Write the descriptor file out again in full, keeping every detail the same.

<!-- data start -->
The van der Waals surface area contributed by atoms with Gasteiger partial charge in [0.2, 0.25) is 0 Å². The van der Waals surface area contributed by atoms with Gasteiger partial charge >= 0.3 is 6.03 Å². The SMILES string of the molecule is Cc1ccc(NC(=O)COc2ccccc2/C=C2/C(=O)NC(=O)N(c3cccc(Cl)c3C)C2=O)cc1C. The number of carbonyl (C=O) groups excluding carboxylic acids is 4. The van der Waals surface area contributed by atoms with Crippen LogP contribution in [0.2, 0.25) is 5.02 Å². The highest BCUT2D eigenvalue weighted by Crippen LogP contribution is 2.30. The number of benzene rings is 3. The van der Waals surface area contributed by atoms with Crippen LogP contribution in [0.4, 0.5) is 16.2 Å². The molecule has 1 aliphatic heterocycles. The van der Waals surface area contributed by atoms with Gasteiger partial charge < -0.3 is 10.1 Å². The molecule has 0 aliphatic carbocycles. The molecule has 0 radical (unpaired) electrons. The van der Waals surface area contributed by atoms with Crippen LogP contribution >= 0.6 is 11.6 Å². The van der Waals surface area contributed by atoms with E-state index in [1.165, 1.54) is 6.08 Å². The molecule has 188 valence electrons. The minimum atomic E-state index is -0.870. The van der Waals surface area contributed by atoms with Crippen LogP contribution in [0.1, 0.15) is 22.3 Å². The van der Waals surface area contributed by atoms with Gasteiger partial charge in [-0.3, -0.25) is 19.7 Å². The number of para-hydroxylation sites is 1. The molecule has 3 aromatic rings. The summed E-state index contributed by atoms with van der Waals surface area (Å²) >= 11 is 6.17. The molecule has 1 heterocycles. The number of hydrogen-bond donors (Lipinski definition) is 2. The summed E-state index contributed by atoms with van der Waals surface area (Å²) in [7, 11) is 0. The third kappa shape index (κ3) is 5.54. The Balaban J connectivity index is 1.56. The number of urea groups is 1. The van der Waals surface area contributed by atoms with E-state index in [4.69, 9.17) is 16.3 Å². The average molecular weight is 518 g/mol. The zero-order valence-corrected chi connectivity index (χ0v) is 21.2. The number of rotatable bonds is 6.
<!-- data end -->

The van der Waals surface area contributed by atoms with Gasteiger partial charge in [0.2, 0.25) is 0 Å². The van der Waals surface area contributed by atoms with Gasteiger partial charge >= 0.3 is 6.03 Å². The SMILES string of the molecule is Cc1ccc(NC(=O)COc2ccccc2/C=C2/C(=O)NC(=O)N(c3cccc(Cl)c3C)C2=O)cc1C. The number of carbonyl (C=O) groups excluding carboxylic acids is 4. The van der Waals surface area contributed by atoms with Crippen LogP contribution in [0.2, 0.25) is 5.02 Å². The highest BCUT2D eigenvalue weighted by Crippen LogP contribution is 2.30. The number of benzene rings is 3. The van der Waals surface area contributed by atoms with Crippen LogP contribution in [0.4, 0.5) is 16.2 Å². The molecule has 1 aliphatic heterocycles. The van der Waals surface area contributed by atoms with Gasteiger partial charge < -0.3 is 10.1 Å². The molecule has 0 aliphatic carbocycles. The molecule has 0 radical (unpaired) electrons. The van der Waals surface area contributed by atoms with Crippen LogP contribution >= 0.6 is 11.6 Å². The van der Waals surface area contributed by atoms with E-state index in [1.165, 1.54) is 6.08 Å². The molecule has 188 valence electrons. The minimum atomic E-state index is -0.870. The van der Waals surface area contributed by atoms with Crippen LogP contribution in [0.1, 0.15) is 22.3 Å². The van der Waals surface area contributed by atoms with Gasteiger partial charge in [-0.3, -0.25) is 19.7 Å². The number of para-hydroxylation sites is 1. The molecule has 3 aromatic rings. The summed E-state index contributed by atoms with van der Waals surface area (Å²) >= 11 is 6.17. The molecule has 1 heterocycles. The number of hydrogen-bond donors (Lipinski definition) is 2. The summed E-state index contributed by atoms with van der Waals surface area (Å²) in [7, 11) is 0. The third kappa shape index (κ3) is 5.54. The Balaban J connectivity index is 1.56. The number of urea groups is 1. The van der Waals surface area contributed by atoms with E-state index in [4.69, 9.17) is 16.3 Å². The average molecular weight is 518 g/mol. The zero-order valence-corrected chi connectivity index (χ0v) is 21.2. The number of rotatable bonds is 6.